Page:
An entirely closed lube oil system eases installation and avoids the risk of dirt entering the lube oil circuit. A helical gear-type lube oil pump is mounted in the front end box and draws oil from the wet sump. The oil flows via a pressure regulator through the lube oil plate cooler and the automatic back-flushing filter; this solution eliminates the exchange of filter cartridges as well as the waste disposal problem. The back-flushing filter is drained to the sump and a purifier connected to maintain the lube oil in a proper condition. An integrated thermostatic valve ensures a constant lube oil temperature to the engine.

A cooling water system based on separate low temperature (LT) and high temperature (HT) systems is standard, both circuits cooled by freshwater (Figure 22.31). In the LT system, water is circulated by the LT pump through the second stage of the charge air cooler, the lube oil coolers for engine and gearbox, the HT cooler, through the

Figure 22.31 Cooling water system of the L27/38 engine, with the high temperature (HT) circuit on the left and low temperature (LT) circuit on the right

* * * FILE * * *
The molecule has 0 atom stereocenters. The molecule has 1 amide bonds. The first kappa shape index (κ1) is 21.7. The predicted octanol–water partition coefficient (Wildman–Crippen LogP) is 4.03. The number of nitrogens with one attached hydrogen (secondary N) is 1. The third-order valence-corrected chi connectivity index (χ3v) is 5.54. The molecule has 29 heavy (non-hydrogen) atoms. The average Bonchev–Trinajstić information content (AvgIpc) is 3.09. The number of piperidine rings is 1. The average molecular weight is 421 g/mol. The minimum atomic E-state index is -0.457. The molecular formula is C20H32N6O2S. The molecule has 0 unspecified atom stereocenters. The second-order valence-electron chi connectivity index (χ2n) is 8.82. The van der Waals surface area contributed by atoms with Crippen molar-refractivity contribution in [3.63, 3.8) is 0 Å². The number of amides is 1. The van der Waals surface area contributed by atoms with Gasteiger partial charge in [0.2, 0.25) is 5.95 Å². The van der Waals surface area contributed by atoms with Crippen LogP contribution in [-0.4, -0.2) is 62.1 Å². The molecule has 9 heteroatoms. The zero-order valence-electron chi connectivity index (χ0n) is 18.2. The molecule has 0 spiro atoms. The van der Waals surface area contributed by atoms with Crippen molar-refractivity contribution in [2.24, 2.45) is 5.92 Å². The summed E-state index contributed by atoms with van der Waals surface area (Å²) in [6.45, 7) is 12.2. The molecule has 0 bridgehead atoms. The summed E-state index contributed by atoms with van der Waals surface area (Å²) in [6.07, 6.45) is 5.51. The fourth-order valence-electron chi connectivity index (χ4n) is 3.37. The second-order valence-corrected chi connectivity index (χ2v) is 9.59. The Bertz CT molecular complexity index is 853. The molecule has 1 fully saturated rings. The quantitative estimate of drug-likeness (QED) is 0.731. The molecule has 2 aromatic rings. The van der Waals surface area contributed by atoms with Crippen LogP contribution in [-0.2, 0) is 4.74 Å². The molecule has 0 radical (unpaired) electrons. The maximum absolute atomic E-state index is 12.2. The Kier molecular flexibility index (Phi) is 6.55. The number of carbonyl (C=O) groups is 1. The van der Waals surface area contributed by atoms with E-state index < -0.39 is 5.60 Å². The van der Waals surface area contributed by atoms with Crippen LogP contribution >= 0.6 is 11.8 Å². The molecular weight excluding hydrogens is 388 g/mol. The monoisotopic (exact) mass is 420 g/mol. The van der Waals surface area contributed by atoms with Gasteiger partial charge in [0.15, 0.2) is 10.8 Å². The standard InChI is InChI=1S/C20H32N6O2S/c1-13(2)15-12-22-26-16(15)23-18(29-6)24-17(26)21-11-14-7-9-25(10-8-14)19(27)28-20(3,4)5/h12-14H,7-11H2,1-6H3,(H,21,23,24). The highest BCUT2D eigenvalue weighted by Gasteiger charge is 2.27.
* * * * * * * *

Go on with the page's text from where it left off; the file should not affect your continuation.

central cooler and via a thermostatic valve back to the LT pump. In the HT system, water is circulated by the HT pump through the first stage of the charge air cooler, the cooling water collar, cylinder heads and thermostatic valve, through the HT cooler and back to the HT pump. Almost 100 per cent of the heat removed from the HT system can be exploited for heat recovery. If required by the customer, a mixed LT/HT cooling system can also be arranged.

Engine speed is controlled by a mechanical or electronic governor with hydraulic actuator. All media systems are equipped with temperature and pressure sensors for local and remote reading. The number and type of parameters to be monitored are specified in accordance with (but not limited to) the classification society requirements. Shut-down functions for lube oil pressure, overspeed and emergency stop are provided as standard. The monitoring, control and safety system is arranged for compatibility with MAN B&W Diesel's CoCoS system for engine diagnosis, maintenance and planning, and spare parts handling (see below).

L21/31 and L27/38 propulsion engine data